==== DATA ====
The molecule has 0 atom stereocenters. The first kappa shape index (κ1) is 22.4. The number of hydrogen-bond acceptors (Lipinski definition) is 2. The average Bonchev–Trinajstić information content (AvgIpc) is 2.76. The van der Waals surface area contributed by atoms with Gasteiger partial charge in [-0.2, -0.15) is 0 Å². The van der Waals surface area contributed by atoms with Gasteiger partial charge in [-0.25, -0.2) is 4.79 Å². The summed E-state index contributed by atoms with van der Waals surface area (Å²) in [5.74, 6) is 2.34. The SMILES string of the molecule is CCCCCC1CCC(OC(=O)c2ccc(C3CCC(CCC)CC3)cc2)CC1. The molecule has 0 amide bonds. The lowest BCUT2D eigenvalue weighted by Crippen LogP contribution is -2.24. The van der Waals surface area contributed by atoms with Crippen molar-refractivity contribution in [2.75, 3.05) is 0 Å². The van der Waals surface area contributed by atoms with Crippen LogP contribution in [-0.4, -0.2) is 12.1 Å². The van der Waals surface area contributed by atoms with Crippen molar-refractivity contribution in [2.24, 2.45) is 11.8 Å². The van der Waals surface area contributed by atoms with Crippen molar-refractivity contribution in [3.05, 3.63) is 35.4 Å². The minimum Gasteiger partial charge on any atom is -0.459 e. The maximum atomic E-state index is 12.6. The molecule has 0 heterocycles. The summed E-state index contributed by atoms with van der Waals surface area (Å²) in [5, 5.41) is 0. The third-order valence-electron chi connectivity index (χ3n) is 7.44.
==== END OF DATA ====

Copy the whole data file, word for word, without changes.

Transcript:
The molecule has 0 atom stereocenters. The first kappa shape index (κ1) is 22.4. The number of hydrogen-bond acceptors (Lipinski definition) is 2. The average Bonchev–Trinajstić information content (AvgIpc) is 2.76. The van der Waals surface area contributed by atoms with Gasteiger partial charge in [-0.2, -0.15) is 0 Å². The van der Waals surface area contributed by atoms with Gasteiger partial charge in [-0.25, -0.2) is 4.79 Å². The summed E-state index contributed by atoms with van der Waals surface area (Å²) in [5.74, 6) is 2.34. The SMILES string of the molecule is CCCCCC1CCC(OC(=O)c2ccc(C3CCC(CCC)CC3)cc2)CC1. The molecule has 0 amide bonds. The lowest BCUT2D eigenvalue weighted by Crippen LogP contribution is -2.24. The van der Waals surface area contributed by atoms with Crippen molar-refractivity contribution in [2.75, 3.05) is 0 Å². The van der Waals surface area contributed by atoms with Crippen LogP contribution in [-0.4, -0.2) is 12.1 Å². The van der Waals surface area contributed by atoms with Crippen molar-refractivity contribution in [2.24, 2.45) is 11.8 Å². The van der Waals surface area contributed by atoms with Crippen molar-refractivity contribution in [3.05, 3.63) is 35.4 Å². The minimum Gasteiger partial charge on any atom is -0.459 e. The maximum atomic E-state index is 12.6. The molecule has 0 heterocycles. The summed E-state index contributed by atoms with van der Waals surface area (Å²) in [5, 5.41) is 0. The third-order valence-electron chi connectivity index (χ3n) is 7.44.